Right: Hubble Space Telescope. Credit: NASA
1. Named After: Edwin Hubble
2. Lifetime: 19 years and 3 months elapsed.
3. Mass: 11,110 Kg (24,500 lb)
4. Orbit Height: 569 Km (353 miles)
5. Orbit Period: 96-97 minutes
6. Orbit Velocity: 28000 kph (17500 mph)
7. Orbit Type: Near-circular low Earth orbit.
8. Telescope type: Ritchey-Chretien reflector
9. Wavelength: Optical, ultraviolet, near-infrared (115 – 2500 nm)
10. Primary Mirror Diameter: 2.4 m (94.5 inches)
11. Focal length: 57.6 m (189 ft)
12. Pointing Accuracy: 0.007 arcseconds.
13. Launch vehicle: Space shuttle Discovery.
14. Launch Date: April 24, 1990
15. Cost at launch: $1.5 billion
16. Organisations: NASA, ESA and STScI.
17. Power Usage: 2800 watts
18. Batteries: 6 NiH (Nickel-Hydrogen) batteries.
Below: Eagle Nebula. Credit: NASA, ESA, STScI, J. Hester and P. Scowen (Arizona State University)
1. Advanced Camera for Surverys (ACS) – With its sharp image quality and enhanced sensitivity, this new camera is responsible for most of the magnificent deep space images of the Hubble. It was installed into Hubble in 2002 and experienced a electric short in 2007 after which only one of its three cameras remained functional.
2. Wide Field and Planetary Camera (WFPC2) – This camera records very sharp images of faraway objects and is the main camera of Hubble. It consists of three wide field cameras and one planetary camera.
3. Near-Infrared Camera and Multi-Object Spectrometer (NICMOS) – This camera records the deepest objects in space providing valuable information about the birth of stars and galaxies.
4. Space Telescope Imaging Spectrograph (STIS) – It splits the light from the observed object into components of different wavelength. This tells us about the temperature, composition and motion of the object.
5. Faint Object Camera (FOC) – The camera was removed in 2002 and replaced by ACS. However, it had recorded high resolution images of faint objects. The camera had a small field of view.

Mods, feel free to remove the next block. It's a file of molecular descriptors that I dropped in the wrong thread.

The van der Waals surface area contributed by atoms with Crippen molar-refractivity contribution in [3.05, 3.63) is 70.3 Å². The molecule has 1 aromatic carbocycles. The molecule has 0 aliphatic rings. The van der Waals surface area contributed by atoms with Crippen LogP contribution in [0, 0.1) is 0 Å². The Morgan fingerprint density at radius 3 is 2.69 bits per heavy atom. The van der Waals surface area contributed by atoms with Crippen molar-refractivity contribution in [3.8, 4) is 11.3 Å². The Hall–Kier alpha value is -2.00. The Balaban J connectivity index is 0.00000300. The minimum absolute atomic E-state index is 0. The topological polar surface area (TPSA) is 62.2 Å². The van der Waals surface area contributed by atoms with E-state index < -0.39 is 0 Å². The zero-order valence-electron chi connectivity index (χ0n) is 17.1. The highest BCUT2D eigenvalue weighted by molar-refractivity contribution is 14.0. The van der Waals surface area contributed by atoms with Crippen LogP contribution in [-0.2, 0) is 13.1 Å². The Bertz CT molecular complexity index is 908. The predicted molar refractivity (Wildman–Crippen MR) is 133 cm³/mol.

6. Fine Guidance Sensors (FGS) – The guidance system enables Hubble to achieve a pointing accuracy of 0.007 arcseconds over long periods of time.
Right: Einstein’s Cross formed by gravitational lensing. Credits: NASA, ESA, STScI
1. Hubble’s first image was of the star cluster NGC 3532 on May 20, 1990.
2. Hubble sends 120 GB of science data every week. This is equivalent to about 1 Km of books on a shelf.
3. Hubble’s mirrors are ground so perfectly that they do not deviate from a perfect curve by more than 1/800,000th of an inch.
4. The most frequently observed object from the Hubble Space Telescope is the Earth which is regularly pointed at for calibration purposes.
5. The Hubble Space Telescope has been serviced by Space missions five times till now:
a) Servicing Mission 1: December 1993
b) Servicing Mission 2: February 1997
c) Servicing Mission 3A: December 1999
d) Servicing Mission 3B: February 2002
e) Servicing Mission 4: May 2009
The servicing mission 4 will be the last trip to Hubble.
6. Hubble was scheduled for launch in October 1986 but had to be delayed till April 24, 1990 due to the explosion of space shuttle Challenger in January 1986.
Below: Crab Nebula.Credits: NASA/CXC/ASU/J.Hester et al.